The Vertical City Weather Generator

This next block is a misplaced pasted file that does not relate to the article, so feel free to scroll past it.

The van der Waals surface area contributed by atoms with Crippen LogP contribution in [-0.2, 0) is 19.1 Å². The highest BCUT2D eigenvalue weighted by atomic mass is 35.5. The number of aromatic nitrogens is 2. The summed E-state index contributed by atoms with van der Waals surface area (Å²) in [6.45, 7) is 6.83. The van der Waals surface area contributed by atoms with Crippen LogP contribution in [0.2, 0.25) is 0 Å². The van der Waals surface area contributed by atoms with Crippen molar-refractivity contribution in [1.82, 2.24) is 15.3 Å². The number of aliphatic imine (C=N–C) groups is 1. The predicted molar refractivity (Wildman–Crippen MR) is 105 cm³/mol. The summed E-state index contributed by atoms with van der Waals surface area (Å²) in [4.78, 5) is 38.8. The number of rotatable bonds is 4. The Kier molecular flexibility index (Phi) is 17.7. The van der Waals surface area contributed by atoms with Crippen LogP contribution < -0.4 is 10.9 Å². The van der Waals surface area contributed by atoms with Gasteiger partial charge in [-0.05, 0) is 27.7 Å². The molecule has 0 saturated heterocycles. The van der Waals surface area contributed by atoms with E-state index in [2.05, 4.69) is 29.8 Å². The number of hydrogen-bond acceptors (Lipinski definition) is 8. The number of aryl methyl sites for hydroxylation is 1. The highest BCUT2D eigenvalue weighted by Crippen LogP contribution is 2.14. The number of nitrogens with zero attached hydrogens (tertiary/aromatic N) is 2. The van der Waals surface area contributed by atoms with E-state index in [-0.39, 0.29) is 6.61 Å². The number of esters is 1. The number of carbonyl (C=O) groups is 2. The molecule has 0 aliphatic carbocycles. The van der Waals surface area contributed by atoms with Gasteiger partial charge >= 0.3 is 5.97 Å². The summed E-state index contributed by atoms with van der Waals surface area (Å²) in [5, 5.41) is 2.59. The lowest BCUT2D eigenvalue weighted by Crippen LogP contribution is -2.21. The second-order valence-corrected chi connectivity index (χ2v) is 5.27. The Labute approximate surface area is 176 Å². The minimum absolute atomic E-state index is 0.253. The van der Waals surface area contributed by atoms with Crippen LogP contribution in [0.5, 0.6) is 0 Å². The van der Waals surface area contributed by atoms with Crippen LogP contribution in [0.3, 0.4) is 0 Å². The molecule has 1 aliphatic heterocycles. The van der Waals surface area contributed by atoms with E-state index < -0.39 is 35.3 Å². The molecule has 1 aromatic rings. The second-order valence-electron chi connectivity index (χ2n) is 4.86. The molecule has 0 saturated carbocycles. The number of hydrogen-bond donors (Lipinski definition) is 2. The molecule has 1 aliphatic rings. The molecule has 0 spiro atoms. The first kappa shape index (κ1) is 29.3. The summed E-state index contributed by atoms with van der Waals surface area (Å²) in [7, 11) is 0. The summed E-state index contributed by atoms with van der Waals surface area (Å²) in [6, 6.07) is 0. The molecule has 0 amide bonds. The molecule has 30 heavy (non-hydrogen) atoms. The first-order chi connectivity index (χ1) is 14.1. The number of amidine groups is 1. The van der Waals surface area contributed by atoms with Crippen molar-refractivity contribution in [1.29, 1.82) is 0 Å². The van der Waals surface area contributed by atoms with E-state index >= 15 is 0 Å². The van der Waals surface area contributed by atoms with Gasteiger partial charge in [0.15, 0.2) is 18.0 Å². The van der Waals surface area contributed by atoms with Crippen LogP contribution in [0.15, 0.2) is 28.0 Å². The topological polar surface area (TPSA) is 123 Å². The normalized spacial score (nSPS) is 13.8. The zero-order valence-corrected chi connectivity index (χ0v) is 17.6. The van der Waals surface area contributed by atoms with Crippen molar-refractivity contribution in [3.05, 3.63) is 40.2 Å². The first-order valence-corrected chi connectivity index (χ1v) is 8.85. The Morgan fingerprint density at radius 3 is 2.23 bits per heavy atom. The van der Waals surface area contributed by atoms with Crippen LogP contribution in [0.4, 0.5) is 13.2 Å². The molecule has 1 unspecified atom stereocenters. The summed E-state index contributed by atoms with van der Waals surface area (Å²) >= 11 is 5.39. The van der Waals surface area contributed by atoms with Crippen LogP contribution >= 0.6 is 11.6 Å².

The increased rates of urban expansion and replacement of natural areas by artificial surfaces have drastically changed the land use and land cover, and consequently have brought numerous environmental issues at various scales. Urban climate models can predict the environmental impacts of cities through incorporating energy, mass, and momentum analyses. A comprehensive simulation of urban climate requires adequate representation of the essential physical processes that involve exchanges of momentum (via drag), heat (via radiation, convection, and conduction), and water (via precipitation, evaporation, or evapotranspiration) between the atmosphere and the impervious, vegetated, or soil surfaces. In this thesis, a new urban microclimate model, called Vertical City Weather Generator (VCWG), is presented, which attempts to overcome some limitations in the previous studies. It consists of a rural model, an urban vertical diffusion model, a building energy model, a radiation model with trees, an urban surface energy balance model, and an urban hydrology model. VCWG models the dynamic interaction between the mentioned sub-models to resolve vertical profiles of climate variables, including temperature, wind, and specific humidity; to compute temperatures and water content in urban surfaces and sub-surfaces; to compute building environmental variables such as indoor temperature and specific humidity; and to compute energy metrics such as building water/energy/electricity demands and the associated heat or humidity fluxes imposed on the outdoor environment. VCWG is evaluated against the Basel UrBan Boundary Layer Experiment (BUBBLE) field measurements conducted in Basel, Switzerland, in 2001-2002 and the Sunset neighborhood field measurements conducted in Vancouver, Canada, in 2008. The simulation results exhibit reasonable agreement with the measured datasets. The performance of VCWG is further assessed by conducting various explorations on the model’s components, which are in reasonable agreement with the previous studies. VCWG can be used as a design, prediction, or investigation tool to understand how urban climate variables are influenced as a function of forcing environmental conditions and urban configurations. It can be used for simulations to provide details at micro-scale, while it is very computationally-efficient and suitable for large spatio-temporal scale analyses.